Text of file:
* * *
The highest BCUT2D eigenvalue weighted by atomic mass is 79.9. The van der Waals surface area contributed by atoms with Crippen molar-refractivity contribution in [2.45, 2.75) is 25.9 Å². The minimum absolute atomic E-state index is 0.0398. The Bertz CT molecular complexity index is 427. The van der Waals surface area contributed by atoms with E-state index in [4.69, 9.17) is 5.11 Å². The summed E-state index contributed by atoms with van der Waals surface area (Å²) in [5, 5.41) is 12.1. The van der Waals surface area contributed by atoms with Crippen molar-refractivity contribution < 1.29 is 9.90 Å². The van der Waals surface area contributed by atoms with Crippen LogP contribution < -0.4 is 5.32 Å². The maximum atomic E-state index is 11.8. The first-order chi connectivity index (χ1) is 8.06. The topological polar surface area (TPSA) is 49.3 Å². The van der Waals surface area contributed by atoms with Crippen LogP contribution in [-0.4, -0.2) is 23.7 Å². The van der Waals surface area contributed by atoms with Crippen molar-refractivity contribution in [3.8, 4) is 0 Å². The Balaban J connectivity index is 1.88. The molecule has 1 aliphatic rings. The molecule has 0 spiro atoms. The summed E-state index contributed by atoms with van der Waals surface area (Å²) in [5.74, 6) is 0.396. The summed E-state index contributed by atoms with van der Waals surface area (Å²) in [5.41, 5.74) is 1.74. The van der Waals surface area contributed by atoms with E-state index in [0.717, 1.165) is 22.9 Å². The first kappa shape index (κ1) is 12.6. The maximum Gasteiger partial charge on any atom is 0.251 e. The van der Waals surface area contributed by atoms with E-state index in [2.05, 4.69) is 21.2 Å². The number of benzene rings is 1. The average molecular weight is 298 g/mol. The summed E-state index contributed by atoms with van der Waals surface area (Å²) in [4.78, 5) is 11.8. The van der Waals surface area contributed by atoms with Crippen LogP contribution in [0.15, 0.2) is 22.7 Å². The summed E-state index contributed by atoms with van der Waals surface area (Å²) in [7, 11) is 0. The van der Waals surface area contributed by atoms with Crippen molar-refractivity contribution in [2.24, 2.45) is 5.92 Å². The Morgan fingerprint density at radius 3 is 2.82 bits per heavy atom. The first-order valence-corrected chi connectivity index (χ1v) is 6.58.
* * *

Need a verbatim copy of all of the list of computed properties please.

The highest BCUT2D eigenvalue weighted by atomic mass is 79.9. The van der Waals surface area contributed by atoms with Crippen molar-refractivity contribution in [2.45, 2.75) is 25.9 Å². The minimum absolute atomic E-state index is 0.0398. The Bertz CT molecular complexity index is 427. The van der Waals surface area contributed by atoms with E-state index in [4.69, 9.17) is 5.11 Å². The summed E-state index contributed by atoms with van der Waals surface area (Å²) in [5, 5.41) is 12.1. The van der Waals surface area contributed by atoms with Crippen molar-refractivity contribution < 1.29 is 9.90 Å². The van der Waals surface area contributed by atoms with Crippen LogP contribution < -0.4 is 5.32 Å². The maximum atomic E-state index is 11.8. The first-order chi connectivity index (χ1) is 8.06. The topological polar surface area (TPSA) is 49.3 Å². The van der Waals surface area contributed by atoms with Crippen LogP contribution in [-0.4, -0.2) is 23.7 Å². The van der Waals surface area contributed by atoms with Crippen molar-refractivity contribution in [3.8, 4) is 0 Å². The Balaban J connectivity index is 1.88. The molecule has 1 aliphatic rings. The molecule has 0 spiro atoms. The summed E-state index contributed by atoms with van der Waals surface area (Å²) in [5.74, 6) is 0.396. The summed E-state index contributed by atoms with van der Waals surface area (Å²) in [5.41, 5.74) is 1.74. The van der Waals surface area contributed by atoms with E-state index in [0.717, 1.165) is 22.9 Å². The first kappa shape index (κ1) is 12.6. The maximum Gasteiger partial charge on any atom is 0.251 e. The van der Waals surface area contributed by atoms with E-state index in [2.05, 4.69) is 21.2 Å². The number of benzene rings is 1. The average molecular weight is 298 g/mol. The summed E-state index contributed by atoms with van der Waals surface area (Å²) in [4.78, 5) is 11.8. The van der Waals surface area contributed by atoms with Crippen LogP contribution in [0.15, 0.2) is 22.7 Å². The summed E-state index contributed by atoms with van der Waals surface area (Å²) in [7, 11) is 0. The van der Waals surface area contributed by atoms with Crippen molar-refractivity contribution in [2.24, 2.45) is 5.92 Å². The Morgan fingerprint density at radius 3 is 2.82 bits per heavy atom. The first-order valence-corrected chi connectivity index (χ1v) is 6.58.